Many of the earliest drivers for improved scientific literacy and understanding were based on the assumption that science and technology is all around us. This ethos that science is part of our world, is also apparent in countless communication efforts today and is a clear justification for public inclusion in engagement, and yet as science communicators it is often easy to focus on the most popular subject matter, or activities and events which generate the greatest obvious attention. As a community we therefore know a huge amount about subjects such as immunisation, GM, nuclear power and other timely topics, as well as the activities of the mass media, and science centres and museums, but we perhaps focus less on the equally important but less visible spaces and subjects in which science communication can be happening in peoples’ daily lives.
This series of commentaries will focus on the ways in which people might encounter science communication beyond its most typical settings. It will invite contributions from authors working in areas such as public health, the arts, protest, emerging digital spaces, and the boundaries between science and education. Commentaries are also encouraged which explore the intersections between "traditional" spaces and activities for science communication and other areas of interest. Commentaries can be personal in style, but pieces which incorporate reference to the science communication literature and/or evaluation data are particularly encouraged.
A note on COVID-19: Although COVID-19 raises many issues of relevance to this set of commentaries, JCOM are currently collating a Special Issue on COVID-19 and science communication (including commentaries) and ideas which entirely focus on this should be directed to this opportunity: https://jcom.sissa.it/call-papers-covid-19-and-science-communication
COVID-19 is also placing increased caring responsibilities, worries and workload on many people at the moment. I would like to encourage a diversity of voices to submit to this set of commentaries, so please do contact me Clare.Wilkinson@uwe.ac.uk if you would like to submit a commentary and the timeline below does not work for you, so that we can discuss alternative options.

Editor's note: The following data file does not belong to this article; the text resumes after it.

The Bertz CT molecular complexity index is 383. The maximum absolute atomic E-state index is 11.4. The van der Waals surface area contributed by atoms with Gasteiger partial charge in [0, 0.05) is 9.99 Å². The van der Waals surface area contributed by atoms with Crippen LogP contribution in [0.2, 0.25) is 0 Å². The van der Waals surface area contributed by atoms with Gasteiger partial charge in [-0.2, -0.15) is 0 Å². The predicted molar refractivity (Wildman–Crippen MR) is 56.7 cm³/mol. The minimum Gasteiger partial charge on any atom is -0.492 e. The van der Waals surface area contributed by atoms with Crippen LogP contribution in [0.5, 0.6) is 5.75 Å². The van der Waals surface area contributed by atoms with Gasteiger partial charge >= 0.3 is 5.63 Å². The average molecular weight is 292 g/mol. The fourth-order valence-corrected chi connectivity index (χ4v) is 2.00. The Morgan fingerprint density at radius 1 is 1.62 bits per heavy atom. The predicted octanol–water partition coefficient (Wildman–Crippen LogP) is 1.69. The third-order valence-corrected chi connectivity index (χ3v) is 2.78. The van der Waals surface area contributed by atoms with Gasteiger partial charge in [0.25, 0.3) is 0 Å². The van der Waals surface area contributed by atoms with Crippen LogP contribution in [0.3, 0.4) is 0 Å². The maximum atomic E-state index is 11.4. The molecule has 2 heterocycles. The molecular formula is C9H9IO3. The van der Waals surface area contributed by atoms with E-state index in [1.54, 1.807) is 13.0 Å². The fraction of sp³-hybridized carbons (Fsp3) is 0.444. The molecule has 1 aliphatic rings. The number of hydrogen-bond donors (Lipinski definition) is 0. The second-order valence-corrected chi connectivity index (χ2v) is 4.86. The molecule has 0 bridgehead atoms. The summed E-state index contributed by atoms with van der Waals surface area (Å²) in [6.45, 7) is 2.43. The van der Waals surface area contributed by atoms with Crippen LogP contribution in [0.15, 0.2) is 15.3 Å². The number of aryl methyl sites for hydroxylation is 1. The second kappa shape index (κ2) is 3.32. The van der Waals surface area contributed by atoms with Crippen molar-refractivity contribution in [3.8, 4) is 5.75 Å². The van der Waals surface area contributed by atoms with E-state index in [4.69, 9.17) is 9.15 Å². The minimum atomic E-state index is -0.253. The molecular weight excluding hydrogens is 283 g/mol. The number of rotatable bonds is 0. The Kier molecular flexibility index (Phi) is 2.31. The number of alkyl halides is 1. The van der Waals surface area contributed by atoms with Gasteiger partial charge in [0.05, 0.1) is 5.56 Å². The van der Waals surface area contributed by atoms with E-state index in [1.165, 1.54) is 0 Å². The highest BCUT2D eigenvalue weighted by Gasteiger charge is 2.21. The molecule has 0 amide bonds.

Expression of interest:
Please send a (maximum 250 word) expression of interest to Clare.Wilkinson@uwe.ac.uk by Monday 13th July 2020. The expression of interest should contain:
- Title and short summary of the focus of the commentary - Brief explanation of how it relates to science communication and why it would be of interest to the readers of JCOM
- An indication of where the example is based (e.g. in which country/location the project/activity/insight is drawn from)
It should be accompanied by the names, contact details and affiliations of any author/s.
You will be notified if you have been invited to prepare a full commentary by Monday 27th July 2020.
Commentary Submission: Final invited commentaries should be 1,500-3,000 words in length and should follow the style information for authors available on the JCOM website.
A draft of the commentary should be submitted directly to Clare.Wilkinson@uwe.ac.uk by Monday 21st September 2020.
You will then receive comments and feedback before submitting your final draft of the commentary to the JCom submission portal. A deadline will be provided for this following the submission of the first draft.
The commentaries are expected to be published by Spring 2021.
Further questions and queries can be sent to:
Clare Wilkinson Science Communication Unit, UWE Bristol Clare.Wilkinson@uwe.ac.uk +44 (0)117 32 82146